Mid-century design classics for modern living
Put your feet up on the Eames lounge chair
A chair that combines elegance and comfort – with this goal in mind, the designers Charles and Ray Eames conceptualized the legendary Lounge Chair in 1956. The functional piece is the epitome of mid-twentieth century progressive furniture design. To this date, Vitra produces the original mid-century classic and has extended the collection with several additional models.
The striking wooden shell is, for example, available in a santos palisander veneer with a reddish wood colour, and in black or white ash veneers. Sitting on the chrome or polished base, the natural wooden material with its texture-rich grain gives the Lounge Chair a rustic but elegant look. A selection of leather covers in black, plum, or brandy, accentuate the sophisticated aesthetics. The design classic can be complemented with a matching ottoman by Vitra –this way, you can put your feet up in style.
The Panton Chair: Mid-century design manufactured in one piece
When the designer Verner Panton sketched out the Panton Chair in the 1960ties, he created the symbol of an era. Not only did the chairs sculptural shape initiate a design revolution, it was also the first chair completely manufactured out of plastic in a single piece. In 1968, Vitra presented the Panton Chair for the first time at the Cologne furniture fair. Fifty years later, the brand exhibited two limited anniversary editions at the imm cologne 2018. Despite their long design and manufacturing history, these were more futuristic than almost any present-day designer piece.
With its dynamic surface, the new Panton Chrome almost becomes one with its surroundings. A rather spooky interpretation is the Panton Glow. It lets the mid-century classic quite literally appear in a new light: Special layers of lacquer in the chair get charged by daylight and then emit blue light in the dark. The Panton Glow will become available from June 2018 onwards and the Chrome Edition is already available.
Side Table E1027: Minimalistic design for functional comfort
MThe mid-century design classic Adjustable Table E 1027 by Eileen Gray does not need flashy details or a pretentious name. Instead, the furniture piece captivates with its simple construction, brilliant proportions, and functional sophistication.
The height of the round top of the chrome or powder-coated steel linear structure, is adjustable. The table top comes in clear crystal glass, parsol grey, or black lacquered metal. Fitting with the simple design, the Gira E2 switch series in stainless steel or aluminium complements this mid-century look.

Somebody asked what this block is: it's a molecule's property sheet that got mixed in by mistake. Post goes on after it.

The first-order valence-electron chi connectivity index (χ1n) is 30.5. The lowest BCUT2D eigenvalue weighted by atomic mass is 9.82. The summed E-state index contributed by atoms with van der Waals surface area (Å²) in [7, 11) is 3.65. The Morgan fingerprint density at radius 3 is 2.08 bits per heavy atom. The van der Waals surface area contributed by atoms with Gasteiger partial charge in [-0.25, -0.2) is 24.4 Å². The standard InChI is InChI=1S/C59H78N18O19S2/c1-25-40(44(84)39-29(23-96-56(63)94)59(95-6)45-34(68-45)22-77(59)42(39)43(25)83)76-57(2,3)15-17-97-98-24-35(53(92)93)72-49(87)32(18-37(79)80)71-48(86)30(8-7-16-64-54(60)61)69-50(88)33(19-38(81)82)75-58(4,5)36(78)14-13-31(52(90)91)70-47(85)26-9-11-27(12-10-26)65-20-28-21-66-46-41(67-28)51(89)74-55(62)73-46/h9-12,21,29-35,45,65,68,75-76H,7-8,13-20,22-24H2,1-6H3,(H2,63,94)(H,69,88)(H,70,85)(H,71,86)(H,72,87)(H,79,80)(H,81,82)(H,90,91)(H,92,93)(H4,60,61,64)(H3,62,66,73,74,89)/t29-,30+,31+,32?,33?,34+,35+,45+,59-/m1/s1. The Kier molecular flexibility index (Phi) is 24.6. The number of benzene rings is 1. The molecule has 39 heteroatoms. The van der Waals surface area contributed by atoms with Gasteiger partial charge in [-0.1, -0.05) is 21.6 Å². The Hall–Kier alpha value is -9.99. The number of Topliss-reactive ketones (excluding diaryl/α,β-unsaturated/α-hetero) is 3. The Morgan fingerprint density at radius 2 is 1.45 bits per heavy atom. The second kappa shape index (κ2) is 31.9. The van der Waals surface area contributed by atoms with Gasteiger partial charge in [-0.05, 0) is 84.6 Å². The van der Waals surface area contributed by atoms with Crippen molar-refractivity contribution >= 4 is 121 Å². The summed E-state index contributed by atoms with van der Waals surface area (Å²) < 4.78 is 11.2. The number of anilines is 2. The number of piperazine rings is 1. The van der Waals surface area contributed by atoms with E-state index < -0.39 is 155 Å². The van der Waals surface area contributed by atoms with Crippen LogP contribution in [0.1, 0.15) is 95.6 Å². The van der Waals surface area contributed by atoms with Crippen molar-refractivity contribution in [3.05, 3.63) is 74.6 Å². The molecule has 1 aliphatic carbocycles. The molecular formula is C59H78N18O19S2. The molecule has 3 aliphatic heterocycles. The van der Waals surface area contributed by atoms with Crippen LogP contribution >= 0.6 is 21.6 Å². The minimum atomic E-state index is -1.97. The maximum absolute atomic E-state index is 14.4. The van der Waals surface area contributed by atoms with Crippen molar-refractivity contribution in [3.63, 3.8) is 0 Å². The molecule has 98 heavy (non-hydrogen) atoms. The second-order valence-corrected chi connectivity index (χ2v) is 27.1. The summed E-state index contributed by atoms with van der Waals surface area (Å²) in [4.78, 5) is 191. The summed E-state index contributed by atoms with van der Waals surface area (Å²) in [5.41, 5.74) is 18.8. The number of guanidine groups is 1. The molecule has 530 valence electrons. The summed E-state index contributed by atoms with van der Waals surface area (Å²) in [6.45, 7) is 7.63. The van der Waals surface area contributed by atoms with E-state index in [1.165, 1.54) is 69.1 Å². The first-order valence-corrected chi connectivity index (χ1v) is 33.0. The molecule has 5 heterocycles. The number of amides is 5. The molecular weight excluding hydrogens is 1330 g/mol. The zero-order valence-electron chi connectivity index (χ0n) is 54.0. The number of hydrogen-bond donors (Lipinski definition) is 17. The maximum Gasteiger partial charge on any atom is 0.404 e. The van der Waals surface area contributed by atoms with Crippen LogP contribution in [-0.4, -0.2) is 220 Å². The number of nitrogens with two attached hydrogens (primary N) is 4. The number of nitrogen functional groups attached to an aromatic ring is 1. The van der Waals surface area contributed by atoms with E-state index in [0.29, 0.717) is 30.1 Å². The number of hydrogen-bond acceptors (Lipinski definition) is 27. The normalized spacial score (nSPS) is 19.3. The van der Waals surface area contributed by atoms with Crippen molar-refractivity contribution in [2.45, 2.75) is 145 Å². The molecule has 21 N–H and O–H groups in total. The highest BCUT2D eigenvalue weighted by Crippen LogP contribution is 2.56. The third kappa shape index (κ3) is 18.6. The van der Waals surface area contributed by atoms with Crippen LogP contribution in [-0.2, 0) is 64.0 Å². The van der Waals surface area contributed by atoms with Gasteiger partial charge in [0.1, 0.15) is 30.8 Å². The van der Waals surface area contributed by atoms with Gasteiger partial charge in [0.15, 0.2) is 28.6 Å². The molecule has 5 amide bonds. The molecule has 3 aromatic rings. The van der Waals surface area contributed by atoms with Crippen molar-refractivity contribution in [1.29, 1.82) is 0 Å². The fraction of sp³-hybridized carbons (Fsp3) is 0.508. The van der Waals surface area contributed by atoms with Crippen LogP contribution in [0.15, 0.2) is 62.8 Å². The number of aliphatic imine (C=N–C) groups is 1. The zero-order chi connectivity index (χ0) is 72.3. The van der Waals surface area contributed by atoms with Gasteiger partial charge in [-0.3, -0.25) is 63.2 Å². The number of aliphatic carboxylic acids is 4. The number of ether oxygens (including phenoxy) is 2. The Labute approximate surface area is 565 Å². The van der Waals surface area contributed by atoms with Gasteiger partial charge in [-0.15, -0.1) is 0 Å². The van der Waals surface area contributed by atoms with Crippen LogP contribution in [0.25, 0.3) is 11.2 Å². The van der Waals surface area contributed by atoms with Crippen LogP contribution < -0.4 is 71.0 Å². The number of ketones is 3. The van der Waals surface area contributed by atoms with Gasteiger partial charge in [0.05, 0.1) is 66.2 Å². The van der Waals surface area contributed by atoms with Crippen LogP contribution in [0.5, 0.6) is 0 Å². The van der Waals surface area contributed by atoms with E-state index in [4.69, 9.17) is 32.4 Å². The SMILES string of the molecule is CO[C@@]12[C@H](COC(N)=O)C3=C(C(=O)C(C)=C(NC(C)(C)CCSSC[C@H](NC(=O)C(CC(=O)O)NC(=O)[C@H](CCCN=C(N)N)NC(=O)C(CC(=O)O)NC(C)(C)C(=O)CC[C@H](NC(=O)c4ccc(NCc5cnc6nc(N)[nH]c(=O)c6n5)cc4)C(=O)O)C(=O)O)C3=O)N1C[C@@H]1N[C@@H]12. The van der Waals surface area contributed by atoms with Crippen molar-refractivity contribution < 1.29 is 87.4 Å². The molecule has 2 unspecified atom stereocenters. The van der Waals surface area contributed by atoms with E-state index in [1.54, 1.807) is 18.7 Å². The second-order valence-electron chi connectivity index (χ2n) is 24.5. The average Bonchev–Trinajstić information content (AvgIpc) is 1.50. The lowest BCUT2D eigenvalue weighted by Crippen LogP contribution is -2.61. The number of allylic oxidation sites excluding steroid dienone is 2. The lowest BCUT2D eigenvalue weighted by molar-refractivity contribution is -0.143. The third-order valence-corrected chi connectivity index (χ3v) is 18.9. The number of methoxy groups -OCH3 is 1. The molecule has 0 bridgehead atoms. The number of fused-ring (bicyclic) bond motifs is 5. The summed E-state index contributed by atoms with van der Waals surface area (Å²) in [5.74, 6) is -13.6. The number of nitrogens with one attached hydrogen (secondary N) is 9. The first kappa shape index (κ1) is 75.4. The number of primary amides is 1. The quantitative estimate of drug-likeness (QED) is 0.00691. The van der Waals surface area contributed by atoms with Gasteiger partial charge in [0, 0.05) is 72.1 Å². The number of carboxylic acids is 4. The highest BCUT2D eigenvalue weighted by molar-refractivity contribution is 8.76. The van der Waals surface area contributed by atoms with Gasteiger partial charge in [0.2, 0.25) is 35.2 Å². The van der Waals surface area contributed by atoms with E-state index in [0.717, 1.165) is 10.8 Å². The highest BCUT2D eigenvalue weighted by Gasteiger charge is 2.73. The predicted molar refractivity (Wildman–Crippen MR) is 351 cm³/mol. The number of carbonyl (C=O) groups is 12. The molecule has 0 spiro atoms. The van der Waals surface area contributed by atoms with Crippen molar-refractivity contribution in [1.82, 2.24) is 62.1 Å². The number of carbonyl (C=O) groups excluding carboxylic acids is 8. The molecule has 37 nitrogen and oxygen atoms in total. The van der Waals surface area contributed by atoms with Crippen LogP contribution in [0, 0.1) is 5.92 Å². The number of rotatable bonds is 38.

The Egg Chair: A mid-century style icon
A classic of this design movement is without a doubt the Egg Chair by Arne Jacobsen. Its silhouette is so distinct that you could already spot the lounge chair just by seeing its shadow. Today, this simple form, paired with its natural materials and a good amount of comfort, is more in demand than ever.
. In 1958, the Danish designer did not only create a timeless mid-century icon but also a forerunner of the modern Scandi Chic. With the foam cover under the upholstery, Jacobsen wanted to try a new technique. These days, the Danish label Fritz Hansen upholsters the chair with rustic leather in natural shades such as brown, beige, or grey. In the chrome base a tilt mechanism is integrated which can be individually adjusted.
The Starburst chandelier: A magical mid-century accessory
In the 1950ties, the Austrian Emil Stejnar created a whole new range of futuristic chandeliers, ceiling and wall lamps for the Viennese producer Rupert Nikoll. The designer expressed his fascination for the magical cosmos with his designs. His work is characterized by the many delicate crystals and the filigree gold-plated brass construction.
Whether functional, elegant, or comfortable: Mid-century design classics bring together tradition and modernity, remain contemporary, and fit harmoniously into every interior.
What makes the mid-century movement special for you? And which piece do you consider a true classic?